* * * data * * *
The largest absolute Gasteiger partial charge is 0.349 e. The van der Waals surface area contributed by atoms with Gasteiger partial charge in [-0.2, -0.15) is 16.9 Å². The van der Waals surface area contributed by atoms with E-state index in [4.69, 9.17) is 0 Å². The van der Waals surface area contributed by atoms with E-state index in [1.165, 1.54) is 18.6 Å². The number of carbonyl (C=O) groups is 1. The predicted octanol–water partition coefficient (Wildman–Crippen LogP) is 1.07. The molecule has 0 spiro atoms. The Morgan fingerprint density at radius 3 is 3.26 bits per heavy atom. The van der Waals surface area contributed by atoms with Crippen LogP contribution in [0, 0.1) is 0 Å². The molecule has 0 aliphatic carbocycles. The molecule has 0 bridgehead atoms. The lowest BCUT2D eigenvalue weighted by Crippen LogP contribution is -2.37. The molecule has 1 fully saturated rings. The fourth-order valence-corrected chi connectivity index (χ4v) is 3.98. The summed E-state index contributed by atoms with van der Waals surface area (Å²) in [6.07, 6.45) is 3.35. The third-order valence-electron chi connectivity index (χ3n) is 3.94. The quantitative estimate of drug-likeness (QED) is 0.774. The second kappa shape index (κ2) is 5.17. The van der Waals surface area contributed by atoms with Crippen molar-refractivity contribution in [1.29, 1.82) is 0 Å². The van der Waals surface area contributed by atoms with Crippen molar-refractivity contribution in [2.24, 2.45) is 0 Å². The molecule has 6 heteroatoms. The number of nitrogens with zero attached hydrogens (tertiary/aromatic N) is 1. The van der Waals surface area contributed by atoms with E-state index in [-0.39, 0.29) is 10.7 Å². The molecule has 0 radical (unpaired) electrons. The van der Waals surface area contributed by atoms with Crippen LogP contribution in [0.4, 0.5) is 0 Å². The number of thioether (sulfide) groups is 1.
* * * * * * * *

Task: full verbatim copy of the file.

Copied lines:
The largest absolute Gasteiger partial charge is 0.349 e. The van der Waals surface area contributed by atoms with Gasteiger partial charge in [-0.2, -0.15) is 16.9 Å². The van der Waals surface area contributed by atoms with E-state index in [4.69, 9.17) is 0 Å². The van der Waals surface area contributed by atoms with E-state index in [1.165, 1.54) is 18.6 Å². The number of carbonyl (C=O) groups is 1. The predicted octanol–water partition coefficient (Wildman–Crippen LogP) is 1.07. The molecule has 0 spiro atoms. The Morgan fingerprint density at radius 3 is 3.26 bits per heavy atom. The van der Waals surface area contributed by atoms with Crippen LogP contribution in [0, 0.1) is 0 Å². The molecule has 0 aliphatic carbocycles. The molecule has 0 bridgehead atoms. The lowest BCUT2D eigenvalue weighted by Crippen LogP contribution is -2.37. The molecule has 1 fully saturated rings. The fourth-order valence-corrected chi connectivity index (χ4v) is 3.98. The summed E-state index contributed by atoms with van der Waals surface area (Å²) in [6.07, 6.45) is 3.35. The third-order valence-electron chi connectivity index (χ3n) is 3.94. The quantitative estimate of drug-likeness (QED) is 0.774. The second kappa shape index (κ2) is 5.17. The van der Waals surface area contributed by atoms with Crippen molar-refractivity contribution in [1.29, 1.82) is 0 Å². The van der Waals surface area contributed by atoms with Crippen molar-refractivity contribution in [2.24, 2.45) is 0 Å². The molecule has 6 heteroatoms. The number of nitrogens with zero attached hydrogens (tertiary/aromatic N) is 1. The van der Waals surface area contributed by atoms with E-state index in [-0.39, 0.29) is 10.7 Å². The molecule has 0 radical (unpaired) electrons. The van der Waals surface area contributed by atoms with Crippen LogP contribution in [0.4, 0.5) is 0 Å². The number of thioether (sulfide) groups is 1.